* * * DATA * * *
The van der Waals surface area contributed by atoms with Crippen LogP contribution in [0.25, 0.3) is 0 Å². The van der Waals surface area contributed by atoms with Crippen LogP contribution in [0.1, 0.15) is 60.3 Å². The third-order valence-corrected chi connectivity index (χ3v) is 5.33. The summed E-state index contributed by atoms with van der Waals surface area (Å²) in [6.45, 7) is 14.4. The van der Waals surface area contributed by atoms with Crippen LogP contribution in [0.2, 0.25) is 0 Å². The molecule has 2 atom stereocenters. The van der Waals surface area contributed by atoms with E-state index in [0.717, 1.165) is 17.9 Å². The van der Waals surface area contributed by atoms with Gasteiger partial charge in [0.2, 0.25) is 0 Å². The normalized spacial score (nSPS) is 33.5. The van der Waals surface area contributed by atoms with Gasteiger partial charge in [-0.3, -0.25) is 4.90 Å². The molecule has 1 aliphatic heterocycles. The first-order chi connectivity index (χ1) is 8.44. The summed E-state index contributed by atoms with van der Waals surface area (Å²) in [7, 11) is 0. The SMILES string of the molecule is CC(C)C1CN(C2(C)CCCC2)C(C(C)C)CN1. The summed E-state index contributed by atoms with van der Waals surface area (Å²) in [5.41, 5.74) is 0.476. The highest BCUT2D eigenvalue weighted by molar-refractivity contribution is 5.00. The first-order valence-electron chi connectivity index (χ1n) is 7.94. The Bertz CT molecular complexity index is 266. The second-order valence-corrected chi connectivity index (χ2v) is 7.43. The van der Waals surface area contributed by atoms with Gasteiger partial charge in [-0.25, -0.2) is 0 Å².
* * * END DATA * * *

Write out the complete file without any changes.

The van der Waals surface area contributed by atoms with Crippen LogP contribution in [0.25, 0.3) is 0 Å². The van der Waals surface area contributed by atoms with Crippen LogP contribution in [0.1, 0.15) is 60.3 Å². The third-order valence-corrected chi connectivity index (χ3v) is 5.33. The summed E-state index contributed by atoms with van der Waals surface area (Å²) in [6.45, 7) is 14.4. The van der Waals surface area contributed by atoms with Crippen LogP contribution in [0.2, 0.25) is 0 Å². The molecule has 2 atom stereocenters. The van der Waals surface area contributed by atoms with E-state index in [0.717, 1.165) is 17.9 Å². The van der Waals surface area contributed by atoms with Gasteiger partial charge in [0.2, 0.25) is 0 Å². The normalized spacial score (nSPS) is 33.5. The van der Waals surface area contributed by atoms with Gasteiger partial charge in [-0.3, -0.25) is 4.90 Å². The molecule has 1 aliphatic heterocycles. The first-order chi connectivity index (χ1) is 8.44. The summed E-state index contributed by atoms with van der Waals surface area (Å²) in [7, 11) is 0. The SMILES string of the molecule is CC(C)C1CN(C2(C)CCCC2)C(C(C)C)CN1. The summed E-state index contributed by atoms with van der Waals surface area (Å²) in [5.41, 5.74) is 0.476. The highest BCUT2D eigenvalue weighted by molar-refractivity contribution is 5.00. The first-order valence-electron chi connectivity index (χ1n) is 7.94. The Bertz CT molecular complexity index is 266. The second-order valence-corrected chi connectivity index (χ2v) is 7.43. The van der Waals surface area contributed by atoms with Gasteiger partial charge in [-0.25, -0.2) is 0 Å².